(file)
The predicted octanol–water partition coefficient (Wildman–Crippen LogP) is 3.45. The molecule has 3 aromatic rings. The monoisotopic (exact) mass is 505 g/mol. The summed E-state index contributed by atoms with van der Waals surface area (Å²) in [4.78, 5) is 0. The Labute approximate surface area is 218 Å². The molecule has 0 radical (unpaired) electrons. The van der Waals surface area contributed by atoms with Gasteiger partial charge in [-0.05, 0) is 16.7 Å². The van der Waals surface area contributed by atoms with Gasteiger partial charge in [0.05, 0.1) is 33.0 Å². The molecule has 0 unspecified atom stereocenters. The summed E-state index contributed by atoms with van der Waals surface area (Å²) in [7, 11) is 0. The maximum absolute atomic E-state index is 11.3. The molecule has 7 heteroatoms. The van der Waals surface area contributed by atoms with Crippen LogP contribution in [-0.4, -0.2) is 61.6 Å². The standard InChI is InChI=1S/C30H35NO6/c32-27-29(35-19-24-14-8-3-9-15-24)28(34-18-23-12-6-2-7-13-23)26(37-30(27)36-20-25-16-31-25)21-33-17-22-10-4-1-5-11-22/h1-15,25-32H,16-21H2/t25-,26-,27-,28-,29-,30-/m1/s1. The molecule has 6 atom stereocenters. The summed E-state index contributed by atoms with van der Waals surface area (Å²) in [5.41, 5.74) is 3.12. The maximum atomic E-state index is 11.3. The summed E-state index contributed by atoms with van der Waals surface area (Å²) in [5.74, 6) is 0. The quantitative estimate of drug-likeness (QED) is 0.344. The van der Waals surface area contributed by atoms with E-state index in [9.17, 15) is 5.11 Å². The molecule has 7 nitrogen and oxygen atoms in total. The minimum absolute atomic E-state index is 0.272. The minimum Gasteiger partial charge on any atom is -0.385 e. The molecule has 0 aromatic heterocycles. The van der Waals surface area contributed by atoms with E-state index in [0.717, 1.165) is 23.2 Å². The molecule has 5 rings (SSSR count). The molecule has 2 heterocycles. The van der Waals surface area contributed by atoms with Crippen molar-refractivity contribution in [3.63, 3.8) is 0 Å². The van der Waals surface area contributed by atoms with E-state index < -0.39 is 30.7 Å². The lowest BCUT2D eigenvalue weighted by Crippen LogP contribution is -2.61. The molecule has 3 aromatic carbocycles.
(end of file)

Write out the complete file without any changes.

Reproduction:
The predicted octanol–water partition coefficient (Wildman–Crippen LogP) is 3.45. The molecule has 3 aromatic rings. The monoisotopic (exact) mass is 505 g/mol. The summed E-state index contributed by atoms with van der Waals surface area (Å²) in [4.78, 5) is 0. The Labute approximate surface area is 218 Å². The molecule has 0 radical (unpaired) electrons. The van der Waals surface area contributed by atoms with Gasteiger partial charge in [-0.05, 0) is 16.7 Å². The van der Waals surface area contributed by atoms with Gasteiger partial charge in [0.05, 0.1) is 33.0 Å². The molecule has 0 unspecified atom stereocenters. The summed E-state index contributed by atoms with van der Waals surface area (Å²) in [7, 11) is 0. The maximum absolute atomic E-state index is 11.3. The molecule has 7 heteroatoms. The van der Waals surface area contributed by atoms with Crippen LogP contribution in [-0.4, -0.2) is 61.6 Å². The standard InChI is InChI=1S/C30H35NO6/c32-27-29(35-19-24-14-8-3-9-15-24)28(34-18-23-12-6-2-7-13-23)26(37-30(27)36-20-25-16-31-25)21-33-17-22-10-4-1-5-11-22/h1-15,25-32H,16-21H2/t25-,26-,27-,28-,29-,30-/m1/s1. The molecule has 6 atom stereocenters. The summed E-state index contributed by atoms with van der Waals surface area (Å²) in [5.41, 5.74) is 3.12. The maximum atomic E-state index is 11.3. The summed E-state index contributed by atoms with van der Waals surface area (Å²) in [5.74, 6) is 0. The quantitative estimate of drug-likeness (QED) is 0.344. The van der Waals surface area contributed by atoms with E-state index in [9.17, 15) is 5.11 Å². The molecule has 7 nitrogen and oxygen atoms in total. The minimum absolute atomic E-state index is 0.272. The minimum Gasteiger partial charge on any atom is -0.385 e. The molecule has 0 aromatic heterocycles. The van der Waals surface area contributed by atoms with E-state index in [0.717, 1.165) is 23.2 Å². The molecule has 5 rings (SSSR count). The molecule has 2 heterocycles. The van der Waals surface area contributed by atoms with Crippen molar-refractivity contribution in [3.63, 3.8) is 0 Å². The van der Waals surface area contributed by atoms with E-state index < -0.39 is 30.7 Å². The lowest BCUT2D eigenvalue weighted by Crippen LogP contribution is -2.61. The molecule has 3 aromatic carbocycles.